fly from

fly from someone or something (to something)

to escape from something or some place to a place of safety. The family had to fly from their pursuers to a place of safety outside the country. They flew from the people chasing them.
See also: fly

fly from something (to something)

to go from something or some place to some other place by air. We had to fly from Miami to Raleigh to get a flight to Chicago. We were able to fly from Miami at the last minute.
See also: fly
References in classic literature ?
Butteridge's success a really very considerable number of newspapers, tempted by the impunity of the pioneers in this direction, had pledged themselves to pay in some cases, quite overwhelming sums to the first person to fly from Manchester to Glasgow, from London to Manchester, one hundred miles, two hundred miles in England, and the like.
These vampire bats fly from place to place in great swarms, and they are so large and blood-thirsty that a few of them can kill a horse or an ox in a short time by sucking its blood.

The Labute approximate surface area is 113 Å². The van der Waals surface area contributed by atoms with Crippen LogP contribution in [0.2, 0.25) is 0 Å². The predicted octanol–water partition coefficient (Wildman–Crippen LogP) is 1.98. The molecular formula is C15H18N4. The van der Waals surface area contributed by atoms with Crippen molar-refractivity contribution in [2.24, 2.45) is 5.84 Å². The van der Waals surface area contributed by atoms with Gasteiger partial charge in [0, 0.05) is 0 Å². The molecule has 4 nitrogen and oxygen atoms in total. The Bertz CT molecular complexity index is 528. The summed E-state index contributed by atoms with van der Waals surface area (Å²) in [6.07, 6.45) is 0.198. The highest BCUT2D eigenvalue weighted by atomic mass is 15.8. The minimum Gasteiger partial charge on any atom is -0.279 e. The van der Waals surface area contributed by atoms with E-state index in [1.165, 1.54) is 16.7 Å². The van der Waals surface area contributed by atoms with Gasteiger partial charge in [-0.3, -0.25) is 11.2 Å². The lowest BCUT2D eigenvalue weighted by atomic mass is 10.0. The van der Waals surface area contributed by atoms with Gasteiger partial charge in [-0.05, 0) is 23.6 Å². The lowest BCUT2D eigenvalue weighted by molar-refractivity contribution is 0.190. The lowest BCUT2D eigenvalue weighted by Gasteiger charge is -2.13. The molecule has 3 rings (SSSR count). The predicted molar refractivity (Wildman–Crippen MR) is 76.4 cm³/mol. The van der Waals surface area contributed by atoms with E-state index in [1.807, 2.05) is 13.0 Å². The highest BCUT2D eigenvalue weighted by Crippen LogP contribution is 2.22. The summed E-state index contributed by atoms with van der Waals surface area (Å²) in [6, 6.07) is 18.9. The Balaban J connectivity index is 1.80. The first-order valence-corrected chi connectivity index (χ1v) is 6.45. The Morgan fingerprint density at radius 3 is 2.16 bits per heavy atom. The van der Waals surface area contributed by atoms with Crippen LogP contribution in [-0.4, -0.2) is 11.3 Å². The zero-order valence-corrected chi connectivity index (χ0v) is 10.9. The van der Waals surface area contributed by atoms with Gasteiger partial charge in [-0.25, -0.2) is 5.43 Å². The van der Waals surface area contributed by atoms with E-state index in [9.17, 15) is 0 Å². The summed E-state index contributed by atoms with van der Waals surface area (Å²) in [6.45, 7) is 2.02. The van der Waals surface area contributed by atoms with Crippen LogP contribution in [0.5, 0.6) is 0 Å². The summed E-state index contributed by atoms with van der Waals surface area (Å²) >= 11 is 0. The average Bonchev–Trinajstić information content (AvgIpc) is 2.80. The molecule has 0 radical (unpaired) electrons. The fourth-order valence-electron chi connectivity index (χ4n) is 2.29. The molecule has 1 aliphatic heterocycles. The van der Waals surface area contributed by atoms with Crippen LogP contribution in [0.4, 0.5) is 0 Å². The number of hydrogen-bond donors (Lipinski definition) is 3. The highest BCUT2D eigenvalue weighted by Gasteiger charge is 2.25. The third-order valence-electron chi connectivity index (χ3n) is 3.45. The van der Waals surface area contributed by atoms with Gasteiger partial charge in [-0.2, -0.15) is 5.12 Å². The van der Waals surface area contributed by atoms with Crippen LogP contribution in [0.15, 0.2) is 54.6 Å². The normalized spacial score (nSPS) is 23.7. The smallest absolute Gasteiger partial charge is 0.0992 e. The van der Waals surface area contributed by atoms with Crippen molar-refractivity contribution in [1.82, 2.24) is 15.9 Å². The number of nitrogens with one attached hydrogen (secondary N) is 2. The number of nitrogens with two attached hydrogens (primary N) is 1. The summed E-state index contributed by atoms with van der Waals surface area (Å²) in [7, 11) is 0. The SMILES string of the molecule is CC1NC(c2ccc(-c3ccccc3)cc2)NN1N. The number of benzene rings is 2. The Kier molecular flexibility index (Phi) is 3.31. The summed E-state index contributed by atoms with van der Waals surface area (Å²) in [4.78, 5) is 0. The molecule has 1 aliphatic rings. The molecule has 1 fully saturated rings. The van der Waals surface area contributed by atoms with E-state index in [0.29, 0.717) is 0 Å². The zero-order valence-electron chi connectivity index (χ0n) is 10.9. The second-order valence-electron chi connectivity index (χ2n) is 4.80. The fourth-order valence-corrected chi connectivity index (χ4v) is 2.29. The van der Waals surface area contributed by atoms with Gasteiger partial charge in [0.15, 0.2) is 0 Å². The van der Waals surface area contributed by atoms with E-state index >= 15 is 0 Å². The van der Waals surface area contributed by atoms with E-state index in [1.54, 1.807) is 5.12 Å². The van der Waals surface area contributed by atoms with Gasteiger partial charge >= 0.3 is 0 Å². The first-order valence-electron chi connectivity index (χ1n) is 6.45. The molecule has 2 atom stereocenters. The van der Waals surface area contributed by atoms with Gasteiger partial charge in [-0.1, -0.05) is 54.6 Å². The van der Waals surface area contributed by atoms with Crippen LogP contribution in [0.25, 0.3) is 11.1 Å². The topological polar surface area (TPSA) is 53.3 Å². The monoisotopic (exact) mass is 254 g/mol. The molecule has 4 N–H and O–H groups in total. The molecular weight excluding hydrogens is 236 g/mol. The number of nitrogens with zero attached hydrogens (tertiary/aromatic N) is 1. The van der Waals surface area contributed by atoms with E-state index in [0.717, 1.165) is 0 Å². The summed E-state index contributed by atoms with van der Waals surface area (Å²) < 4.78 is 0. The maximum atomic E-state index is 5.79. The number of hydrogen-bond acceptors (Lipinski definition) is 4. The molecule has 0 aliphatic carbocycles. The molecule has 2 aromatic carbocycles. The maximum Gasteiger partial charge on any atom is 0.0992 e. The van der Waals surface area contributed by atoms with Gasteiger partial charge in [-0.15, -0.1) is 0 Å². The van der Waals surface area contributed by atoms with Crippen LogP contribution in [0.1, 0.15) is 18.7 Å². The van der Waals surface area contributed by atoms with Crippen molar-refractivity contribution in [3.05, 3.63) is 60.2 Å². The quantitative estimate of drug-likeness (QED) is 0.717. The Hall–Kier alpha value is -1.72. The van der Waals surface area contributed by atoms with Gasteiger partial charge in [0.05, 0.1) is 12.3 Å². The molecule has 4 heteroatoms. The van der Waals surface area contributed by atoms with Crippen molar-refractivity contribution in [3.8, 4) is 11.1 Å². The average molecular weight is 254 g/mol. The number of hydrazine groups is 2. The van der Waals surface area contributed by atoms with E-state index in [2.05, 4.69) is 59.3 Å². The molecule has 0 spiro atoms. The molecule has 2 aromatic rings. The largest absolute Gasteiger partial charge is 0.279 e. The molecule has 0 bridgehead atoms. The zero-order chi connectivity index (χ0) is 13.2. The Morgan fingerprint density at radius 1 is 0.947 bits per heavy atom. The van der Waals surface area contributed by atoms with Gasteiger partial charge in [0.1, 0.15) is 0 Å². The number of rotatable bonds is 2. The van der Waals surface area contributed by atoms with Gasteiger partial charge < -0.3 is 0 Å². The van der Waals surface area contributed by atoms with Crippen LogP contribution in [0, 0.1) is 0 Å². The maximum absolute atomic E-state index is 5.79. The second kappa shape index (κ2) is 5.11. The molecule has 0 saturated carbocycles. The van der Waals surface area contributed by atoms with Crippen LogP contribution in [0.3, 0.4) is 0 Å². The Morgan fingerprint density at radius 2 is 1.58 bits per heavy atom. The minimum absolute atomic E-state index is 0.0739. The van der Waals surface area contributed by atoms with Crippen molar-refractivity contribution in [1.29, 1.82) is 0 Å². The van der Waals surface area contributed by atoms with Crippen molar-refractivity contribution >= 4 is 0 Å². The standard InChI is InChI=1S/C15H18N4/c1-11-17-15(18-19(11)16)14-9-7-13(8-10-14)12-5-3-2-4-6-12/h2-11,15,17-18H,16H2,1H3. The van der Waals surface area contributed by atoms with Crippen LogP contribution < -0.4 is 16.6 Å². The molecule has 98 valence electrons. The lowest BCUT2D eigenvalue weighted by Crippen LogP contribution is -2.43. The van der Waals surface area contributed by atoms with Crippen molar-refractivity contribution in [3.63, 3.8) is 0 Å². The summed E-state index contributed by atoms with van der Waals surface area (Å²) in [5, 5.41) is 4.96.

Further examination revealed that these flies had elevated DJ-1[alpha] expression--the loss of DJ-1[beta] somehow encouraged a compensatory upregulation of DJ-1[alpha], which the authors believe protected the fly from paraquat-induced oxidative damage.
Aero California, Mexicana and Alaska Airlines fly from LAX to La Paz.
But it is uncertain whether there was one mother fly from the mainland whose offspring then "island hopped" to start new colonies, or whether an occasional new "founder fly" crossed the ocean and populated the various islands separately.
Since the price is based on per seat, not per airplane, up to six people can cost-effectively share one of Arrive Air's planes and fly from Nashville to one of Atlanta's small airports.
It's but one example of big East Cape fish to be hooked by fly from shore.